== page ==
Gretchen Roe: 00:39:20.129
So I think we disadvantage our kids when we want to protect them from the hard things. My husband and I have always taken the point of view that you do the hard things at home. So when you’re out in the world, and the world is hard, you’re not gobsmacked by what is occurring. So I would like you to be able to think about that and how can I set my student up for success. We have a beloved colleague named Sue Wachter who asks that question in every conversation she has with a family. How are we going to set your student up for success? And I think if we as parents thought of that proactively, that might make a tremendous difference for us long term I want to turn my attention now. Latanya has asked us a couple of questions, and you guys have answered them marvelously. And anybody else who is with us, please feel free to post in the Q&A or the chat any questions that you would have. I want to make sure that I say that. But we did have some great questions in our registrations. So I wonder if either one of you would be able to talk about assessments. How can we as parents know when testing is a good experience for our student? In other words, how can we assess that testing will be a successful experience and when we maybe want to hold off on that? What are the buying signs we need to look for from our students? I’ll let you guys think about how to answer that.
Lisa Chimento: 00:40:58.957
I’m not exactly sure if I’m understanding.
Gretchen Roe: 00:41:02.980
And Lisa, this actually loops back to talking about that teachback and knowing that your student is ready for that test.
Lisa Chimento: 00:41:13.557
Okay. Thank you. That helps. So you’ve got pages in the workbook. That’s number one. And you’re going to want to look for consistent proficiency. Gretchen mentioned something earlier, and I just want to hit on it again. Even in the workbook pages, if you’re not grading them, that’s fine. But what you do want to be looking for is to see if there is a consistent pattern to any errors that are happening. Same kinds of errors. And if it’s in a multi-step problem, are they always happening in the same step of those kinds of problems? And if so, that’s where you’re going to have to address. So this really speaks more to giving number grades than it does to really looking for opportunities to build that student’s understanding of the material more deeply. The tests will be valuable. And in terms of a grade, I just want to say this because we kind of haven’t said it. A lot of people have called me and said, “How do I grade the tests?” It can be done as simply as, “Okay, you have 20 questions on the test, then create a fraction, how many they got correct out of 20. Do the division. I mean, if you don’t want to do it yourself, do it in a calculator, and then assign that grade to that test.” And in terms of grades, that’s what I would grade, it’s just the tests, if you have to. In the younger grades, I did not grade my children because I just felt like every day was a test. Every single day that they’re doing math, they’re giving me opportunities to see how they’re doing.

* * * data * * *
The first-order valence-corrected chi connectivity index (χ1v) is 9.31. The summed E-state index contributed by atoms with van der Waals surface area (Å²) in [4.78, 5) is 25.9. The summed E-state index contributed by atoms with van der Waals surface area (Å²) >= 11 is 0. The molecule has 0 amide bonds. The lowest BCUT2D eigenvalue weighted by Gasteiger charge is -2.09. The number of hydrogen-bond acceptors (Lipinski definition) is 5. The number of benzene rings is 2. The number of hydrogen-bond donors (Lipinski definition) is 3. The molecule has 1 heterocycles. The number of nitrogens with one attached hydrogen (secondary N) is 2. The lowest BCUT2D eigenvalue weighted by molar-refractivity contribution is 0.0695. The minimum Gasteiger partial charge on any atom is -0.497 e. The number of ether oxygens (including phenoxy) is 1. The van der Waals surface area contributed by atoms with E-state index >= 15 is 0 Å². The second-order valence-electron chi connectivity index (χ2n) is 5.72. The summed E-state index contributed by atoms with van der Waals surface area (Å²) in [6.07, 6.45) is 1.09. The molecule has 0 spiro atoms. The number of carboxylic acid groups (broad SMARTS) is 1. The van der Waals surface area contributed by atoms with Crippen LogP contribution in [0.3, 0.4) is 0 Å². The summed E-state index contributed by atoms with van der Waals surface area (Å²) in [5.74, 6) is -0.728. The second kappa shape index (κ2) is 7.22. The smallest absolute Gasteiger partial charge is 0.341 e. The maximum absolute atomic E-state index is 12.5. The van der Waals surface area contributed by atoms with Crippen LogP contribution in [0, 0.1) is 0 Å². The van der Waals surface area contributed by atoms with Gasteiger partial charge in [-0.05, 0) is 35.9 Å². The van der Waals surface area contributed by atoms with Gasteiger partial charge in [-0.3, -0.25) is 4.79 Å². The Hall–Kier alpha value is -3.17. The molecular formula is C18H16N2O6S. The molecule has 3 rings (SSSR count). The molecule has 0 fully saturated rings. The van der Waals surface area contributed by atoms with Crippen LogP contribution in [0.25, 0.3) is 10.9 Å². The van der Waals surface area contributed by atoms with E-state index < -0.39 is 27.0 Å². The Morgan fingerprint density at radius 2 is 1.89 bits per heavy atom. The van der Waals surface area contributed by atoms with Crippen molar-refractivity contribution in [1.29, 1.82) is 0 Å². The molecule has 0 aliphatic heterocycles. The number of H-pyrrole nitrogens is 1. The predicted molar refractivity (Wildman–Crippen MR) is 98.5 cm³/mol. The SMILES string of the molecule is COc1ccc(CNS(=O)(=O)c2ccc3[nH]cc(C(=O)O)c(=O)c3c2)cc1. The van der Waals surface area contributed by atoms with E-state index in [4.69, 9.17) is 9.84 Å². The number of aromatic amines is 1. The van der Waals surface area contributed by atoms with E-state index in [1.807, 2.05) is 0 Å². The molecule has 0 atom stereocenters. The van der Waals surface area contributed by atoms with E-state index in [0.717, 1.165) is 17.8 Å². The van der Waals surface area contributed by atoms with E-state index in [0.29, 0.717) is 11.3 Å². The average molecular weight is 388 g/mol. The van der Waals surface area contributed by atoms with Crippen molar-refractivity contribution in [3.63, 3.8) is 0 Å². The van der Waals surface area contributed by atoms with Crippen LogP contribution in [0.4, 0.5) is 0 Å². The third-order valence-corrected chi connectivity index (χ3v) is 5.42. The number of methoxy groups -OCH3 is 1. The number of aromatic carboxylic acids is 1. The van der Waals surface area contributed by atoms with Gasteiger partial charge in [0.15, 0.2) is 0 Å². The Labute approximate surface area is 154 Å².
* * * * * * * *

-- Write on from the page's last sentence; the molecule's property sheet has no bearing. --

Lisa Chimento: 00:42:52.455
But you do need to be paying attention to more than just the answers in the workbook page, especially if you are not in the room when they’re working. And that’s another point that I want to make. There is huge value in having a student work some of those problems out loud to you and in front of you. It does a couple of things. First of all, it slows them down. And that’s always a good thing when they’re working math, especially if they’re that type of child that just want to get it done and get it over with and get out of here. Because errors can get made that way and they’re not paying as much attention. But when they have to do it out loud and do the problem in front of you, it slows them down. It forces them to do every step out if they’re speaking it out loud and they have to show you out loud as well. But here’s the other thing that happens. When they do it out loud, they’re hearing themselves. And very often they catch their own mistakes. And so there’s tremendous value in having them work some of those problems in front of you out loud, even if it’s an older student and they tend to do most of their work independently. They get so much out of working, especially especially those multi-step problems, one step at a time, verbally out loud to you and showing you the work as they go along the way. You get so much feedback from that because now you’re seeing what they’re able to do. And that’s tremendously informative for you as a parent.
Gretchen Roe: 00:44:24.002
Jody, I want you to tell this story about the desire for grades. And it’s just, I think this is so important. It really is valuable. There’s a parent here who needs to hear this story. So tell that story, please.
Jody Scott: 00:44:40.662